• Purpose: This research, investigates the viability of using the Electronic portal imaging device (EPID) coupled with the treatment planning system (TPS), to calculate the doses delivered and verify agreement with the treatment plan. The results of QA analysis using the EPID, Delta4 and fluence calculations using the multi-leaf collimator (MLC) dynalog files on 10 IMRT patients are presented in this study. Methods: EPID Fluence Images in integrated mode and Dynalog files for each field were acquired for 10 IMRT (6MV) patients and processed through an in house MatLab program to create an opening density matrix (ODM) which was used asmore » the input fluence for dose calculation with the TPS (Pinnacle3, Philips). The EPID used in this study was the aSi1000 Varian on a Novalis TX linac equipped with high definition MLC. The resulting dose distributions were then exported to VeriSoft (PTW) where a 3D gamma was calculated using 3mm-3% criteria. The Scandidos Delta4 phantom was also used to measure a 2D dose distribution for all 10 patients and a 2D gamma was calculated for each patient using the Delta4 software. Results: The average 3D gamma for all 10 patients using the EPID images was 98.2% ± 2.6%. The average 3D gamma using the dynalog files was 94.6% ± 4.9%. The average 2D gamma from the Delta4 was 98.1% ± 2.5%. The minimum 3D gamma for the EPID and dynalog reconstructed dose distributions was found on the same patient which had a very large PTV, requiring the jaws to open to the maximum field size. Conclusion: Use of the EPID, combined with a TPS is a viable method for QA of IMRT plans. A larger ODM size can be implemented to accommodate larger field sizes. An adaptation of this process to Volumetric Arc Therapy (VMAT) is currently under way.« less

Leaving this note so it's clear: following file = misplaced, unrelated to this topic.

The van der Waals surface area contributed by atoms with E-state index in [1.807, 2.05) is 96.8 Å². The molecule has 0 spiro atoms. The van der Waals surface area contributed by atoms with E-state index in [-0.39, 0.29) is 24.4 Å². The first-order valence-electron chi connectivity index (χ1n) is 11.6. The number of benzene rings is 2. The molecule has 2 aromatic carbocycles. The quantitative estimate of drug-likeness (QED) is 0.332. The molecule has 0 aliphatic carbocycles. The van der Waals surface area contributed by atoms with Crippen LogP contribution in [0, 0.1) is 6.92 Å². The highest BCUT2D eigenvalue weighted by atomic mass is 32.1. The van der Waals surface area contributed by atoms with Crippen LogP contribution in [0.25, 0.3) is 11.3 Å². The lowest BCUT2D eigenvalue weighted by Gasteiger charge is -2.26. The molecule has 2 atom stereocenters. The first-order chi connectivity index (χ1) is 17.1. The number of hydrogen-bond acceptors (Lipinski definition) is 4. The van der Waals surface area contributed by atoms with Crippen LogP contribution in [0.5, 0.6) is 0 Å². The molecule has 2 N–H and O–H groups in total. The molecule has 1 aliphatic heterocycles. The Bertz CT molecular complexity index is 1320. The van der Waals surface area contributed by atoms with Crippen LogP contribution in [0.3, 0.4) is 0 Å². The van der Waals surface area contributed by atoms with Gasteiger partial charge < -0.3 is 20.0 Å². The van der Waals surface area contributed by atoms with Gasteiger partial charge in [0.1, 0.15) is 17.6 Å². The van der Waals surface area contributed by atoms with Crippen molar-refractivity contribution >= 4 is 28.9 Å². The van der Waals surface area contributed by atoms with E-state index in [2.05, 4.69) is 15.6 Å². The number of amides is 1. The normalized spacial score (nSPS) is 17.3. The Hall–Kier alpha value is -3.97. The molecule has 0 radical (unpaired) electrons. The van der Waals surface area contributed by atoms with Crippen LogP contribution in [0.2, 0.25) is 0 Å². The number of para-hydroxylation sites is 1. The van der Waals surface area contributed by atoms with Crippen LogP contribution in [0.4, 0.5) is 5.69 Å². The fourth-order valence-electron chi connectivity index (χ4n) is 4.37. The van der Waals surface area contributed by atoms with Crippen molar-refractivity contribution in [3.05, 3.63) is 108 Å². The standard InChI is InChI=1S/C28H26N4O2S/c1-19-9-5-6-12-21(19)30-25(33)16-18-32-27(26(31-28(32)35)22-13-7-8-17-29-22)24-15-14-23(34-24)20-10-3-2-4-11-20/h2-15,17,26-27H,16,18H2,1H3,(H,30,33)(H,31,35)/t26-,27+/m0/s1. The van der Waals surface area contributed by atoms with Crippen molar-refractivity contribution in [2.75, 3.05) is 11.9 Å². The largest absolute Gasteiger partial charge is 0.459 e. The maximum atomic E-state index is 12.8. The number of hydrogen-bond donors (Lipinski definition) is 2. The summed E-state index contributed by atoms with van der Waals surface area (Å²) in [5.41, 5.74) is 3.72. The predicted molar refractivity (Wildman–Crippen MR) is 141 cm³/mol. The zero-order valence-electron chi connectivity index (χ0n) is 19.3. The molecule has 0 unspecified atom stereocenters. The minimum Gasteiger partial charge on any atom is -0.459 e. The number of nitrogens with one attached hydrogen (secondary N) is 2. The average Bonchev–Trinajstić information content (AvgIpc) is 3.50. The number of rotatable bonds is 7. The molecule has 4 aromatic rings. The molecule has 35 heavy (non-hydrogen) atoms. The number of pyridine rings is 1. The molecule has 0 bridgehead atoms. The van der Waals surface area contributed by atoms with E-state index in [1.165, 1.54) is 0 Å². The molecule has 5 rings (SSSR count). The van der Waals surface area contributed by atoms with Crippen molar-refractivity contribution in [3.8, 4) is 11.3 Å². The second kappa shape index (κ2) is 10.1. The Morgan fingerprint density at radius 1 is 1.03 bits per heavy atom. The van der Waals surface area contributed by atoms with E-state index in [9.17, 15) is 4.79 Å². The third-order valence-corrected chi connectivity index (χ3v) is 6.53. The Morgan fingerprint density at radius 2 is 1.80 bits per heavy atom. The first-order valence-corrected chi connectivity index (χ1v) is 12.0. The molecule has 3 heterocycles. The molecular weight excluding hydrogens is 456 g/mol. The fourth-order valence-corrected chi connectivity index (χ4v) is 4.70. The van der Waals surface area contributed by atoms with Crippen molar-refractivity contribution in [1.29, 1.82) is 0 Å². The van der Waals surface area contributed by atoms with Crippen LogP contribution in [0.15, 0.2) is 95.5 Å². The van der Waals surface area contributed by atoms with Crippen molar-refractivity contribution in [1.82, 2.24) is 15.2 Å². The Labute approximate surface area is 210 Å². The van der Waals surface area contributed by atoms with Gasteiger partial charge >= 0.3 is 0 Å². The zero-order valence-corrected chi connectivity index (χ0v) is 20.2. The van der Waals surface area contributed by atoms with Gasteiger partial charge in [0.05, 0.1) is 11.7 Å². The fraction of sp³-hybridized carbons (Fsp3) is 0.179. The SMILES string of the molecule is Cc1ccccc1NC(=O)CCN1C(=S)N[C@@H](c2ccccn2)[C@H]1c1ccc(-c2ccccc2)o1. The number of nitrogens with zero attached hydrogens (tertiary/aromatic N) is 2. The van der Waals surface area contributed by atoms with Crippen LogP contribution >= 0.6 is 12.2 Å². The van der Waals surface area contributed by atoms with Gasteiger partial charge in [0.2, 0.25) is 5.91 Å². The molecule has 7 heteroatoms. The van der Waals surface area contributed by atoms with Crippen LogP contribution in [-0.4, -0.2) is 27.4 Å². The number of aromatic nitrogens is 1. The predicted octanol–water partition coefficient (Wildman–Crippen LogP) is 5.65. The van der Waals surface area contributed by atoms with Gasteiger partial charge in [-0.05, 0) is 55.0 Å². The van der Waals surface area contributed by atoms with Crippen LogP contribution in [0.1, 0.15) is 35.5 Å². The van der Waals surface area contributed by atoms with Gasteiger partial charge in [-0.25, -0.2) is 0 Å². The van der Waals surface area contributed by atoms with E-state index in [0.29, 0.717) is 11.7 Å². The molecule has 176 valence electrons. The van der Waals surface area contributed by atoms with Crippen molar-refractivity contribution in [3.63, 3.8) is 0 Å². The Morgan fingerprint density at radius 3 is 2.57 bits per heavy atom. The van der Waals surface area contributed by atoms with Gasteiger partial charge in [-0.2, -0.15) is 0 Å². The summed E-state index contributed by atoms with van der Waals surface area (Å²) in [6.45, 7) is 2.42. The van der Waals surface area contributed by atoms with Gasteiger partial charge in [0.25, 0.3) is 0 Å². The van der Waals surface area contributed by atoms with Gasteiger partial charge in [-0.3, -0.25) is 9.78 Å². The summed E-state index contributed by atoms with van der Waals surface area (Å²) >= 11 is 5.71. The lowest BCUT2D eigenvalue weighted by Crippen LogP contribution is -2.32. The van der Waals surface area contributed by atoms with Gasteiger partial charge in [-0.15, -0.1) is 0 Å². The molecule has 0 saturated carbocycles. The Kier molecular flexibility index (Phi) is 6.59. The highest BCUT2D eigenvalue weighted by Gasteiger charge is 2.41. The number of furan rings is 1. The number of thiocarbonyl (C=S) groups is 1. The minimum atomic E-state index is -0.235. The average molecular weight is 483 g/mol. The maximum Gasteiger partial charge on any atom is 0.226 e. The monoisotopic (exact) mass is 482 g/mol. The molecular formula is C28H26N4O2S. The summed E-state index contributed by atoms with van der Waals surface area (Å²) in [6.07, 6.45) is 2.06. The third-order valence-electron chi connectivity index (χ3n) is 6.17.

• A new inverse treatment planning system (TPS) for external beam radiation therapy with high energy photons is commercially available that utilizes both dose-volume-based cost functions and a selection of cost functions which are based on biological models. The purpose of this work is to evaluate quality of intensity-modulated radiation therapy (IMRT) plans resulting from the use of biological cost functions in comparison to plans designed using a traditional TPS employing dose-volume-based optimization. Treatment planning was performed independently at two institutions. For six cancer patients, including head and neck (one case from each institution), prostate, brain, liver, and rectal cases, segmentalmore » multileaf collimator IMRT plans were designed using biological cost functions and compared with clinically used dose-based plans for the same patients. Dose-volume histograms and dosimetric indices, such as minimum, maximum, and mean dose, were extracted and compared between the two types of treatment plans. Comparisons of the generalized equivalent uniform dose (EUD), a previously proposed plan quality index (fEUD), target conformity and heterogeneity indices, and the number of segments and monitor units were also performed. The most prominent feature of the biologically based plans was better sparing of organs at risk (OARs). When all plans from both institutions were combined, the biologically based plans resulted in smaller EUD values for 26 out of 33 OARs by an average of 5.6 Gy (range 0.24 to 15 Gy). Owing to more efficient beam segmentation and leaf sequencing tools implemented in the biologically based TPS compared to the dose-based TPS, an estimated treatment delivery time was shorter in most (five out of six) cases with some plans showing up to 50% reduction. The biologically based plans were generally characterized by a smaller conformity index, but greater heterogeneity index compared to the dose-based plans. Overall, compared to plans based on dose-volume optimization, plans with equivalent target coverage obtained using the biologically based TPS demonstrate improved dose distributions for the majority of normal structures.« less